“On Mars, our city will physically and functionally mimic a forest, using local Martian resources such as ice and water, regolith (or soil), and sun to support life,” MIT postdoctoral researcher Valentina Sumini said.
It’s a daunting prospect, if it does happen. Hopefully MIT’s “forest” will make future residents feel right at home.
Succeeding its “wall of trees” stint, China is finally shifting its anti-climate change efforts into third gear. It may not compare to New Zealand’s tree-planting endeavors, but the ambitious eco-warrior is coming close. Hoping to up its environmental ante, the country is reforesting an area roughly the size of Ireland. That’s 6.6 million hectares!
“Companies, organisations and talent that specialise in greening work are all welcome to join in the country’s massive greening campaign,” [head of the State Forestry Administration Zhang Jianlong] said. “Cooperation between government and social capital will be put on the priority list.”
With 21.7 percent of China covered in forest, its environmental sector hopes to expand to 23 percent by 2020. Dubbed the world’s most polluted nation, China is hoping to alleviate the need for “clean air” jars with amore eco-conscious inclinations. Tree planting? It’s a good start.
This year the new forest areas will be built in the northeast Hebei province, Qinghai province in the Tibetan Plateau, and in the Hunshandake Desert in Inner Mongolia, an autonomous region in the north.
So far, the government has shelled out $61 billion on reforesting efforts. Considering trees can save a single city $500 million a year, the forbidden land may just break even.
The humble drone — a handy tool for both aspiring and professional filmmakers and now a staple in medical emergencies. Inhabitants of Irrawaddy River are also fans, as tree-planting drones are restoring their forests thousands of seeds at a time.
The drones, from the startup BioCarbon Engineering, can plant as many as 100,000 trees in a single day, leaving the local community to focus on taking care of the young trees that have already started to grow.
Mapping drones first gather data on an area’s topography and soil quality. A second set of drones then follow the custom map, planting seeds in pods. Machines can plant up to 100,000 seeds a day.
In Myanmar (also known as Burma) the technology will be tweaked to best handle local conditions. Mangrove trees grow in brackish water along coastlines, so the drones will have to successfully shoot the seed pods underwater.
Mangroves protect Myanmar coastlines from storms and provide fish with habitats to grow. Combining the trees with crops could also help locals by means of an income.
The project is a prime example of the positive collaboration between humans and technology. If you were in over your head about robots taking our place in the workforce, perhaps it’s time to reevaluate.
It’s safe to say that dogs are eager to learn, sometimes giving back to society without even knowing it. Some dogs are using their fetching skills to battle pollution. This special trio of Border Collies is helping to restore forests in Chile by replanting hectares of trees. Yes, dogs can plant, and it’s a lot simpler than it sounds!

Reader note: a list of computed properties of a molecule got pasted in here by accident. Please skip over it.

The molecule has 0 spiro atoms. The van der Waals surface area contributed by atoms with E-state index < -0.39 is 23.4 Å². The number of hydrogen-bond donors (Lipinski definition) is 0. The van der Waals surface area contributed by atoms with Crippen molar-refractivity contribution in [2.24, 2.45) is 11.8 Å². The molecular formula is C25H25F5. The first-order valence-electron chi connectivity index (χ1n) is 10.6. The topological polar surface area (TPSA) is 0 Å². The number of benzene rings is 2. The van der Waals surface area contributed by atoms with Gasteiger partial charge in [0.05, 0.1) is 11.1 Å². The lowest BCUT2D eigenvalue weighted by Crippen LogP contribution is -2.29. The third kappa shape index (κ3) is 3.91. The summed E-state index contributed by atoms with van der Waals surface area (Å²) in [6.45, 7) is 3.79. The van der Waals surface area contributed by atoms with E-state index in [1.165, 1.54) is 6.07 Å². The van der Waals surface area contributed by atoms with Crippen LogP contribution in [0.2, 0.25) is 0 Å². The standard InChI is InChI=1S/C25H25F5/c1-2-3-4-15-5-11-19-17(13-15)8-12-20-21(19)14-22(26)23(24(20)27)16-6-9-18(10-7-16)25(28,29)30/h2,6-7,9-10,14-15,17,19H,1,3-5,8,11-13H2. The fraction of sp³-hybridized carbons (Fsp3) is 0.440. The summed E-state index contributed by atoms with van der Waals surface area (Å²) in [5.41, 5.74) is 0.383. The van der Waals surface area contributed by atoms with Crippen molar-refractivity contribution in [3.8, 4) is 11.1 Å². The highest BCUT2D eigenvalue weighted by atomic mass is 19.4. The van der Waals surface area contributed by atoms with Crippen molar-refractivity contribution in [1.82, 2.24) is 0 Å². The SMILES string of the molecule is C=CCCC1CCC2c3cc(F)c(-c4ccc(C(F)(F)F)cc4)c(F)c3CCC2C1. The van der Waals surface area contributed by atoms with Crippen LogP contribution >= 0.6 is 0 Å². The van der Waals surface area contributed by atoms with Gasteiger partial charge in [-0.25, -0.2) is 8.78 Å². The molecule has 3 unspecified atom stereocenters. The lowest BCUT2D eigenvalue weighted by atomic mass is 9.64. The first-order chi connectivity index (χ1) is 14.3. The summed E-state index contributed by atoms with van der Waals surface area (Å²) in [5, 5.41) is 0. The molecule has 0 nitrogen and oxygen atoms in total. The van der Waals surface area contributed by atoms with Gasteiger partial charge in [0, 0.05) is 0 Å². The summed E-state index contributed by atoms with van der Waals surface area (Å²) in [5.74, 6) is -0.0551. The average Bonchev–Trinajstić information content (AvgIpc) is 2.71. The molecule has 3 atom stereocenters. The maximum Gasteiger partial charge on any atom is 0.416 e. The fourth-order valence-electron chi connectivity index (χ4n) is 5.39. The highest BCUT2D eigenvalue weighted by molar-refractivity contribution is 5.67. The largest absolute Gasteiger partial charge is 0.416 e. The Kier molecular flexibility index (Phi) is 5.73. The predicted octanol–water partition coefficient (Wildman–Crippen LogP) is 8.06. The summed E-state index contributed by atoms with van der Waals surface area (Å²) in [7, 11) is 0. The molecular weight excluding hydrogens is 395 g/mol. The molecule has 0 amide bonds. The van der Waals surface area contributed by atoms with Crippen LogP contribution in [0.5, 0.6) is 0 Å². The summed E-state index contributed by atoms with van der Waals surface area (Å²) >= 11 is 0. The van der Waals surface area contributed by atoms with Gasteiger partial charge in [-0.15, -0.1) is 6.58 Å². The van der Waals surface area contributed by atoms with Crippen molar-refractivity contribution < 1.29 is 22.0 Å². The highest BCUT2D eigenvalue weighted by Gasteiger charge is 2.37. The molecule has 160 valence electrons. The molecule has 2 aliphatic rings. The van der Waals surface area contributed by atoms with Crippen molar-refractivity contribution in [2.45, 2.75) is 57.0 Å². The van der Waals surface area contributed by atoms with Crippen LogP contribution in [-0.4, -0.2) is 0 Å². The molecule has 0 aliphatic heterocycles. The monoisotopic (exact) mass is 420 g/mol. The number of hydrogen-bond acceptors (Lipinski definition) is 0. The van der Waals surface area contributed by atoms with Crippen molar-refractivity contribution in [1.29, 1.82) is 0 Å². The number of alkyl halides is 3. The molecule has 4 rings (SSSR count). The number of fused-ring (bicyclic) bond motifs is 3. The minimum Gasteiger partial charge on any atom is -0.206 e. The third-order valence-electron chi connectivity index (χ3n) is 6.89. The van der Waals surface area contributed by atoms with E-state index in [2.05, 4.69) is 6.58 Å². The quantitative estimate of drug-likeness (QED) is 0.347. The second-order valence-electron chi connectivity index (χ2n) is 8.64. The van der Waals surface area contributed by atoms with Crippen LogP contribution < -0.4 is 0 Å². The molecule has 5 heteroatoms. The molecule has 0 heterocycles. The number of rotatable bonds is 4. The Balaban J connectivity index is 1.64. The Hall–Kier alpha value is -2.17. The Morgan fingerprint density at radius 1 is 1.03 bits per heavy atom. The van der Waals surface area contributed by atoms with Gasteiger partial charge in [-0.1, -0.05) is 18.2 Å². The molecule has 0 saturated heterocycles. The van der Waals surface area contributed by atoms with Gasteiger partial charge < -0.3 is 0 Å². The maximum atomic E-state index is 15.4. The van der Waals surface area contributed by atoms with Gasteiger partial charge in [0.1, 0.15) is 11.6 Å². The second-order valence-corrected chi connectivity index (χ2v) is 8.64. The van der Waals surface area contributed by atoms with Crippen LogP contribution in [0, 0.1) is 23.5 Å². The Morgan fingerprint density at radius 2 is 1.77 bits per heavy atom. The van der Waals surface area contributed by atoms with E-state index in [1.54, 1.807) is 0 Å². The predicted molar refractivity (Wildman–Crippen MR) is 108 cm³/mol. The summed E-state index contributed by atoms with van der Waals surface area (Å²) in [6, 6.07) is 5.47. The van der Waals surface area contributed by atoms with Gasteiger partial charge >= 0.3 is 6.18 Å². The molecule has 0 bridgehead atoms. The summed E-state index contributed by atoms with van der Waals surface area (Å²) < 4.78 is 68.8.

The Border Collies have been scampering through the charred remains with special satchels that spread seeds as they run to sow seedlings, grass and flowers.
The dogs can cover a range of 30 kilometers in a day and sow up to 10 kilos of seeds, whereas a person could only do three kilometers in a day.
The dogs, bred to herd, are perfect for the job. They are quick and intelligent with a high stamina.
This work has been under way for three months now in 15 forests of the El Maule region. In some of them, grass is back and seedlings, vines and mushrooms have pushed through the blackened earth, thanks to the moisture that comes with the winter of the southern hemisphere.
While they might not know it, Chile owes the dogs, known as Summer, Olivia, and Das more than just a bag of treats!
I’ve seen my fair share of unusual protests on the news. Belgian farmers squirting cow milk to object collapsing milk prices. A woman hanging from a boutique ceiling with fish hooks to challenge shark extinction. Extreme but effective, as I like to put it. However, activists in Romania have taken a milder approach to protest illegal logging by painting an entire forest every color of the rainbow.
A team of activists and volunteers, led by Romanian visual artist Mihai Topescu, spent the days between June 30th and July 3rd covering over 600 trees in eco-friendly paint.
Topescu hopes to create a space that encourages meditation, reflection, and self discovery. The artist described the piece as “some kind of manifesto against everything that happens with deforestation, an artistic manifesto.”
Participants have playfully dubbed their colorful wonderland Art Land “Gradina Paradisului” or “The Garden of Paradise.”
The scale of deforestation… cites a total of 9,444 registered cases of illegal logging in 2016—nearly 26 cases per day, on average.
Fines for logging have hit a massive $8 million. While I can’t put my finger on the need to uproot so many trees, deforestation remains an unfortunate reality. It’s a relief to know that people like Topescu are taking matters into their own hands–armed with a mighty paintbrush.